A dose of apprentice reality
Talking about the trade, the union, and the quest for a safer workplace
Every once and awhile we all get a big wake up call. Those of us who have been in our jobs for a long time forget what it was like when we knew little or nothing about our chosen profession; when our antenna was up receiving any and all information, good and bad, to be stored and used when needed. Once a month, for a dose of apprentice reality, members of the Hold the Pull peer-to-peer committee go to the PG&E Livermore Training Center, where we talk about the line trade, the union and the quest for a safer workplace.
Discussions can get quite lively. What starts out to be a low-level issue can get very pointed and challenging in a hurry, and that’s where the learning begins for both sides.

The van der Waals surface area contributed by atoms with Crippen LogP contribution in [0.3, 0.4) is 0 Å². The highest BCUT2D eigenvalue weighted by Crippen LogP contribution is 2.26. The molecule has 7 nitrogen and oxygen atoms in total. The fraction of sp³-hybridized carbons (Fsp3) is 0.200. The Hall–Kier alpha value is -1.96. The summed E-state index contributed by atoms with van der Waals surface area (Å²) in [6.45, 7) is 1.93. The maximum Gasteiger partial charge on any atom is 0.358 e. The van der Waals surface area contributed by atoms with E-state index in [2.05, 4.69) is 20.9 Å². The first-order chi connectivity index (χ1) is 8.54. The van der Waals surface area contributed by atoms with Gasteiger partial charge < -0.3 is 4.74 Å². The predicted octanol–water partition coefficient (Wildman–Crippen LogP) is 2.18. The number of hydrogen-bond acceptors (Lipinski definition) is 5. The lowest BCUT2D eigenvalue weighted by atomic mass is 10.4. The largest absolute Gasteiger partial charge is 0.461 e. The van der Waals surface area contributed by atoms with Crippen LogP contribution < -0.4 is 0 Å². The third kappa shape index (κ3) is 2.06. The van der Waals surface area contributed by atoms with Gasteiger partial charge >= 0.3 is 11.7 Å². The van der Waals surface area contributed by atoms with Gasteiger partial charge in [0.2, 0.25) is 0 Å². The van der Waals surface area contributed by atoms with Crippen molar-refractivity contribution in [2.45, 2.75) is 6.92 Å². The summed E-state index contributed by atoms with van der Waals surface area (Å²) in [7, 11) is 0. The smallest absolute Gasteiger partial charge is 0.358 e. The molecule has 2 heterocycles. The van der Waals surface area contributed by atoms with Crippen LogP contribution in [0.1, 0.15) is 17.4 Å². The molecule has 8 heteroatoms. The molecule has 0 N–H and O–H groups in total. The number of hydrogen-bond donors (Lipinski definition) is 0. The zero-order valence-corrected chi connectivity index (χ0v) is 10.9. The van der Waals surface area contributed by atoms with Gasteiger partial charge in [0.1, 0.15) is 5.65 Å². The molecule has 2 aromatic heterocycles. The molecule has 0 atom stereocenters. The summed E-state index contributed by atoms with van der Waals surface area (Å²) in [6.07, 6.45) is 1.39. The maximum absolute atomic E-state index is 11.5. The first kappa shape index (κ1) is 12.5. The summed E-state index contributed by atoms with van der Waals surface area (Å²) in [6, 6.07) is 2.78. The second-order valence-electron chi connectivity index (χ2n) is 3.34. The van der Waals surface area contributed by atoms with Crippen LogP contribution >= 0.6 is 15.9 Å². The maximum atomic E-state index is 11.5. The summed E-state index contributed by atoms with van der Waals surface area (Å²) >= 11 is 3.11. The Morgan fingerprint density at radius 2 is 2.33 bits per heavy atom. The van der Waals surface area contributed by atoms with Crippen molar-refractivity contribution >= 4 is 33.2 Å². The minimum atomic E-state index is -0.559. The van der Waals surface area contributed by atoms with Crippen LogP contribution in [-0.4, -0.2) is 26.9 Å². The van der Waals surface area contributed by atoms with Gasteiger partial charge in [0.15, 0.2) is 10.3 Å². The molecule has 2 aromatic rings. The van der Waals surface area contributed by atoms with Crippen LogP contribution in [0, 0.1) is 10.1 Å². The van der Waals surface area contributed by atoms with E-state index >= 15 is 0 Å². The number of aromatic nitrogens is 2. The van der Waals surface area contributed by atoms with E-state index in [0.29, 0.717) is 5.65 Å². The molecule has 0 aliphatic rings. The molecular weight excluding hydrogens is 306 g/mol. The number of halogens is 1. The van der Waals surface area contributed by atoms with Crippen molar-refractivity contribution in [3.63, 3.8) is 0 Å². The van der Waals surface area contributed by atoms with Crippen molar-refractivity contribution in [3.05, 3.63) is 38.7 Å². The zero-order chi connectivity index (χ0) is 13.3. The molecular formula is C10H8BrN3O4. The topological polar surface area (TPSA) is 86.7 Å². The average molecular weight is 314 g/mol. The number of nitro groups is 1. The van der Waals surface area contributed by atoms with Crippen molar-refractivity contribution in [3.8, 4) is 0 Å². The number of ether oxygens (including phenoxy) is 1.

PG&E Troubleman John Kent knows the stark reality of a job gone tragically bad. John was one of the first responders to the Max Martinez electrocution in Benicia. “Watching them put a toe tag on someone changes you,” Kent tells the apprentices. “You lose something that you never get back. I hope you never have to go there.” PG&E Line Crew Foreman Dane Moore puts it another way: “I used to think that guys who worked safe were punks, they slowed the job. Looking back on it, I was the punk. I look at it different now. When someone working for me takes safety precautions I tell them ‘thanks’ for doing a good job.” TID lineman Mike Van Egmond and PG&E Troubleman Tyler Davidson appeal to the young age of the apprentices and the challenges they face. “You may think that you can’t speak up when you see something unsafe but you can,” Van Egmond says. “It gets easier the more you do it.” Davidson takes the same tack when he cautions the apprentices that “you see yourself as apprentices now but some day you will be journeymen and someone will be looking to you, so get ready—teach them to be safe.” “We don’t gloss anything over for the apprentices,” Hold the Pull Business Rep. Rich Lane says. “We enjoy the support of the PG&E training center and their instructors, so we want apprentices to go into the crew world realistic about what they may encounter. We owe that much to them.” The apprentice meetings have been enormously successful with open participation by apprentices who ask if their safety questions will be well received on crews or whether they will they experience retribution or criticism. HTP members who conduct the discussions take the approach that every crew member from apprentice to crew leader is responsible for each other’s safety and no one knows who will be the person to recognize a life-threatening condition—so the apprentice is obligated to speak up. Discussions can get quite lively. What starts out to be a low-level issue can get very pointed and challenging in a hurry, and that’s where the learning begins for both sides. The HTP committee will conduct presentations at the Livermore Training Center throughout 2013 and visit unit meetings monthly. If business representatives, safety stewards or Local 1245 members wish to have a presentation at their unit they can contact Rich Lane at 209-202-9492 or email@example.com.